Disclosure :: This post is sponsored by Trisha Bottello, a local licensed professional therapist, that specializes in therapy for teens and the grown ups that love them.
Helping Your Tweens & Teens Build Healthy Friendships
As a therapist working with teens, I see so many struggles with friendships: making friends, keeping friends, navigating drama and friend groups. The list goes on. It’s a whole new world out there for our teens on social media, where many feel pressured to stay tuned-in at all times for FOMO and are addicted to the allure. But social media is a challenging place to cultivate meaningful, trustworthy friendships. Teens often use social media in attempts to resolve conflict by gossiping and blocking. Even when intentions are pure, communication over social media is easily misconstrued and misinterpreted.
Some of the most important developmental tasks in adolescence revolve around the social brain- learning how to be in relationship with others and developing a healthy relationship with yourself. (Developmental task = figuring it out. Figuring it out = trial and lots of error). Helping your teen navigate their social scene is one of the tallest parenting orders out there. Here are a few tips I’ve found useful in helping teens cultivate healthy friendships:
Model healthy friendships: Set the example for what it means to be a good friend. Make a point to have your child hear you saying nice things about your own friends. Share about a time a friend did something kind and how it felt. Point out positive attributes in your child’s friends and engage in conversation about what makes them a great friend, too.
Discuss different types of friendships: Help your child understand not everyone’s gonna be their ride-or-die. That friend you clown around with in science class is just as golden as the BFF you facetime with till 3am. Teach your child to value friends on all ends and in-betweens of the friendship spectrum.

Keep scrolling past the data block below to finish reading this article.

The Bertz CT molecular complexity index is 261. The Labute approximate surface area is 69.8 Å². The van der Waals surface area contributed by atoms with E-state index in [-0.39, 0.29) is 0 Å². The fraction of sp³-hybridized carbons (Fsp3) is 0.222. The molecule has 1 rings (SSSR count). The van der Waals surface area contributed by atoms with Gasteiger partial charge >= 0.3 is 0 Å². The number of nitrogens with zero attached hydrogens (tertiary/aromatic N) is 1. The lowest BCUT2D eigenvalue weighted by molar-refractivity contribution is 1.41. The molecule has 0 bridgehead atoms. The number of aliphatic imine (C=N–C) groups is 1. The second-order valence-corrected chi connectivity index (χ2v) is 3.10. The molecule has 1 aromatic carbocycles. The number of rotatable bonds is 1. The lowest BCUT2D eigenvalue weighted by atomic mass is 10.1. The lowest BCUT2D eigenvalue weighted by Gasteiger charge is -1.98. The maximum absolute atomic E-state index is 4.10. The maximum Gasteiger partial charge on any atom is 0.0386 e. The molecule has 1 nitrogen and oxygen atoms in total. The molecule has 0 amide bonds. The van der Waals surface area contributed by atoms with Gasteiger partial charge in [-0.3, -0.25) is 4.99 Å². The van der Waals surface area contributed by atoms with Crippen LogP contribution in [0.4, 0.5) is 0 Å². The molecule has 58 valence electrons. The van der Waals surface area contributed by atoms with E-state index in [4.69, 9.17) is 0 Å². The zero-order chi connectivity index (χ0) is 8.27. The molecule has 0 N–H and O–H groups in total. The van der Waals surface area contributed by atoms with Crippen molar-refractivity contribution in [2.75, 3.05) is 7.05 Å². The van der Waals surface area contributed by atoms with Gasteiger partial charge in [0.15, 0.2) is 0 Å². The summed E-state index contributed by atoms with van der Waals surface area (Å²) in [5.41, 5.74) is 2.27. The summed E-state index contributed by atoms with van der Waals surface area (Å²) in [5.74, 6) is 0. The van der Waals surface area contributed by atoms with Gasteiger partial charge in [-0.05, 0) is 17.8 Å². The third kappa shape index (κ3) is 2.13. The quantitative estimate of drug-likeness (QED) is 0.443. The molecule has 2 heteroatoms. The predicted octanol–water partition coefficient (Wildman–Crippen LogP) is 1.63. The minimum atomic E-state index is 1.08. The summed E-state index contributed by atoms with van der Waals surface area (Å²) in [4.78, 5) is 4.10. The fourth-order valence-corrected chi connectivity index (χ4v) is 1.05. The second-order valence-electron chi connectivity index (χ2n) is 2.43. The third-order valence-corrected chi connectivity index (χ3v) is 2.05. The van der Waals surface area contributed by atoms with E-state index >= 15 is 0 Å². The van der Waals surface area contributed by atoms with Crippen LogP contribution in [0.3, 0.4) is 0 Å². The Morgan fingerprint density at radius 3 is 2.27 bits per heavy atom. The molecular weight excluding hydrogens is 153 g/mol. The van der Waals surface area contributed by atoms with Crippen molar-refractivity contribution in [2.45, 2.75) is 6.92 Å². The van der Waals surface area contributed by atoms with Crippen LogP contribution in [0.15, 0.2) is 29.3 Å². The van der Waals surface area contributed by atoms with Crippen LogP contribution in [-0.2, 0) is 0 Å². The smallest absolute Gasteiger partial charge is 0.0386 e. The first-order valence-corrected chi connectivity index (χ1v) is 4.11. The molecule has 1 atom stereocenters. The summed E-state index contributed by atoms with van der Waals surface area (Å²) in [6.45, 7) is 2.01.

Be on your best boundaries: Connection expert, Brené Brown, says healthy boundaries are a prerequisite to healthy connection. Adolescence is the perfect time for learning how to set and respect personal boundaries. This includes lessons on appropriate sharing versus over-sharing, knowing how to say no (and that no means no), as well as standing up for what you need and believe in.
Know what makes you glow: The teenage brain is on fire developing a sense-of-self and sense of self-in-relation to others. Helping your child develop a positive self-concept is paramount. So what if you’re not the life of the party!? Wallflowers are just as intriguing. OK, your bestie’s the funny one? Maybe you’re the great listener who everyone spills the tea to. Help your teen tap into their social superpower.
Nurture positive & promising connections: Sometimes teens need tangible advice on how to initiate and sustain relationships. I often assign “social homework” and advise that it’s just as important as academic homework. Examples include: craft a few questions and conversation starters to have prepared, start an inclusive group chat, offer a compliment to someone, or set a reminder to check-in on a friend who needs support. Friendships built on “talking bad” about others is compelling, but not cool. Help your teen find kind and compelling ways to nurture healthy connections.